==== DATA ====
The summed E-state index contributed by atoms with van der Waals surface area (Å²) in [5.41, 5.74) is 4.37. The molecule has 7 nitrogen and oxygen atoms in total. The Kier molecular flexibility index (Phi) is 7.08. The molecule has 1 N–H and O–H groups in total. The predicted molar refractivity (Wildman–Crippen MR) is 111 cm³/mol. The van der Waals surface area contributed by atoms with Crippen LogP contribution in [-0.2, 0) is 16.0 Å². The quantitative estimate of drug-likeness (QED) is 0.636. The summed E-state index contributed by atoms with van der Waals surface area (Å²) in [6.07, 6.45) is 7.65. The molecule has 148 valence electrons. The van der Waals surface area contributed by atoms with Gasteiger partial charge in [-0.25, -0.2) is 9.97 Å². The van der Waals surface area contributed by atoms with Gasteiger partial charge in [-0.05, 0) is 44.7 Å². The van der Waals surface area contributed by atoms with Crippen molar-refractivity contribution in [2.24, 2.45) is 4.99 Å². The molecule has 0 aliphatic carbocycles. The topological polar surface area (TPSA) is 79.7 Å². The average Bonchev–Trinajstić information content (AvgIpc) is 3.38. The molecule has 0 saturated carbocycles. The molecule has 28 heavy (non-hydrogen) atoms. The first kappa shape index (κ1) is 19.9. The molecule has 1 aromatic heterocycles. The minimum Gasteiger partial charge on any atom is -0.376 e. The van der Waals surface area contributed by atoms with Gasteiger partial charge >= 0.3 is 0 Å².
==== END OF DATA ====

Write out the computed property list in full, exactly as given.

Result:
The summed E-state index contributed by atoms with van der Waals surface area (Å²) in [5.41, 5.74) is 4.37. The molecule has 7 nitrogen and oxygen atoms in total. The Kier molecular flexibility index (Phi) is 7.08. The molecule has 1 N–H and O–H groups in total. The predicted molar refractivity (Wildman–Crippen MR) is 111 cm³/mol. The van der Waals surface area contributed by atoms with Crippen LogP contribution in [-0.2, 0) is 16.0 Å². The quantitative estimate of drug-likeness (QED) is 0.636. The summed E-state index contributed by atoms with van der Waals surface area (Å²) in [6.07, 6.45) is 7.65. The molecule has 148 valence electrons. The van der Waals surface area contributed by atoms with Gasteiger partial charge in [-0.25, -0.2) is 9.97 Å². The van der Waals surface area contributed by atoms with Gasteiger partial charge in [-0.05, 0) is 44.7 Å². The van der Waals surface area contributed by atoms with Crippen molar-refractivity contribution in [2.24, 2.45) is 4.99 Å². The molecule has 0 aliphatic carbocycles. The topological polar surface area (TPSA) is 79.7 Å². The average Bonchev–Trinajstić information content (AvgIpc) is 3.38. The molecule has 0 saturated carbocycles. The molecule has 28 heavy (non-hydrogen) atoms. The first kappa shape index (κ1) is 19.9. The molecule has 1 aromatic heterocycles. The minimum Gasteiger partial charge on any atom is -0.376 e. The van der Waals surface area contributed by atoms with Gasteiger partial charge >= 0.3 is 0 Å².